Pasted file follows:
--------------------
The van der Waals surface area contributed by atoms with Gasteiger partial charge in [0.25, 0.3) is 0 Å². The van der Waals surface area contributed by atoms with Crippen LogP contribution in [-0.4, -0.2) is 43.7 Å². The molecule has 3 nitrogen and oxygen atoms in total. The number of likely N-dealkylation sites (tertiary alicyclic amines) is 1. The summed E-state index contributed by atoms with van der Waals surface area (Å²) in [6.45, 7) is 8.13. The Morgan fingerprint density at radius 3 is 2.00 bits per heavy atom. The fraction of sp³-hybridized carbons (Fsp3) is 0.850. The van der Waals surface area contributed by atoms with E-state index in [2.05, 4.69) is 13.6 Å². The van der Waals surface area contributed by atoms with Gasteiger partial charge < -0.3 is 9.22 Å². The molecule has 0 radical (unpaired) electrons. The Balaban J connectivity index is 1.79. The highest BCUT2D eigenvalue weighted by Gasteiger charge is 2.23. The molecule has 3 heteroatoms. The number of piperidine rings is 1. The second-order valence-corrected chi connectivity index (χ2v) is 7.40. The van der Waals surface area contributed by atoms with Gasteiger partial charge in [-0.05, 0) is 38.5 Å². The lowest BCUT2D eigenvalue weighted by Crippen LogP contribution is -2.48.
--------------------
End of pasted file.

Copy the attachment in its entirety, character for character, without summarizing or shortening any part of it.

The van der Waals surface area contributed by atoms with Gasteiger partial charge in [0.25, 0.3) is 0 Å². The van der Waals surface area contributed by atoms with Crippen LogP contribution in [-0.4, -0.2) is 43.7 Å². The molecule has 3 nitrogen and oxygen atoms in total. The number of likely N-dealkylation sites (tertiary alicyclic amines) is 1. The summed E-state index contributed by atoms with van der Waals surface area (Å²) in [6.45, 7) is 8.13. The Morgan fingerprint density at radius 3 is 2.00 bits per heavy atom. The fraction of sp³-hybridized carbons (Fsp3) is 0.850. The van der Waals surface area contributed by atoms with E-state index in [2.05, 4.69) is 13.6 Å². The van der Waals surface area contributed by atoms with Gasteiger partial charge < -0.3 is 9.22 Å². The molecule has 0 radical (unpaired) electrons. The Balaban J connectivity index is 1.79. The highest BCUT2D eigenvalue weighted by Gasteiger charge is 2.23. The molecule has 3 heteroatoms. The number of piperidine rings is 1. The second-order valence-corrected chi connectivity index (χ2v) is 7.40. The van der Waals surface area contributed by atoms with Gasteiger partial charge in [-0.05, 0) is 38.5 Å². The lowest BCUT2D eigenvalue weighted by Crippen LogP contribution is -2.48.